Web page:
Software and development quality in Vidjil
Quality relies both on software engineering methods (agile development, systematic testing, continuous integration and delivery) and on human and team processes. We plan to be as efficient as possible while keeping a friendly and open attitude.
This document details our current quality assurance policy. The Vidjil user manual and more technical information for the developers are found on http://www.vidjil.org/doc. Moreover, within the VidjilNet consortium, we offer additional support and documents for certification processes.
We develop Vidjil with systematic testing and continuous integration. As of 2020, we have 2700+ tests spanning all components of the platform. We always want to extend the test coverage and to improve our development policy. We aim to provide
- regular stable releases of the platform, including new features of the algorithm vidjil-algo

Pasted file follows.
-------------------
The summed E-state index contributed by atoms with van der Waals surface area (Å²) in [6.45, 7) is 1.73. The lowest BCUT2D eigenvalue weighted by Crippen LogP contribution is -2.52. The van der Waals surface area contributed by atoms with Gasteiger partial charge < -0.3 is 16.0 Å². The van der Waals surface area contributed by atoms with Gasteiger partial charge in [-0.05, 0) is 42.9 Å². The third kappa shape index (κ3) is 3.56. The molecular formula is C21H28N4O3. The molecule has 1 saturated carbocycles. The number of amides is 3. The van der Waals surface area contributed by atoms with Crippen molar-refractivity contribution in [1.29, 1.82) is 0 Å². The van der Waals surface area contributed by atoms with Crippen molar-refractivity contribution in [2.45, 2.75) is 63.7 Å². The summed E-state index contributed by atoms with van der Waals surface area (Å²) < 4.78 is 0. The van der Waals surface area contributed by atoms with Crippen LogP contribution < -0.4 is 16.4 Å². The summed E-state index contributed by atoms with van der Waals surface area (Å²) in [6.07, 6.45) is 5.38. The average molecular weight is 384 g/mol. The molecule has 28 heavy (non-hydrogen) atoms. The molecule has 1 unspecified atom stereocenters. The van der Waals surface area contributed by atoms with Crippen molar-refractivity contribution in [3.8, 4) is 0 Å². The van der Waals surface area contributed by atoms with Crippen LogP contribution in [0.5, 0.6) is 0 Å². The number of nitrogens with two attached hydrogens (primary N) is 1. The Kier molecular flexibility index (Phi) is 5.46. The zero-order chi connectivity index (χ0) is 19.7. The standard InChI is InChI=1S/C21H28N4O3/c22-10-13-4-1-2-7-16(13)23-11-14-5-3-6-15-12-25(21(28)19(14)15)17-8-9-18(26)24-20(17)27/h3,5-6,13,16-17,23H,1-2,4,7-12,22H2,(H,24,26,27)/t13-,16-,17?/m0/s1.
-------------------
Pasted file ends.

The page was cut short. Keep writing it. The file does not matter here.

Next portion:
- deliver continuously the web application, but also provide regular releases
We develop an algorithm to process high-throughput sequencing data to detect sequences with V(D)J recombinations as well as incomplete or uncommon recombinations. We gather these sequences into clonotypes. We use and improve state-of-the-art text algorithms (spaced seeds, automata, bit parallelism, indexing structures...) to provide efficient analytical methods. As far as possible, we do not compute full alignments. We always plan to improve the algorithm, improving accuracy and speed and providing more pertinent analysis for immunology and hematology. We benchmark and improve the algorithm on carefully curated sequences.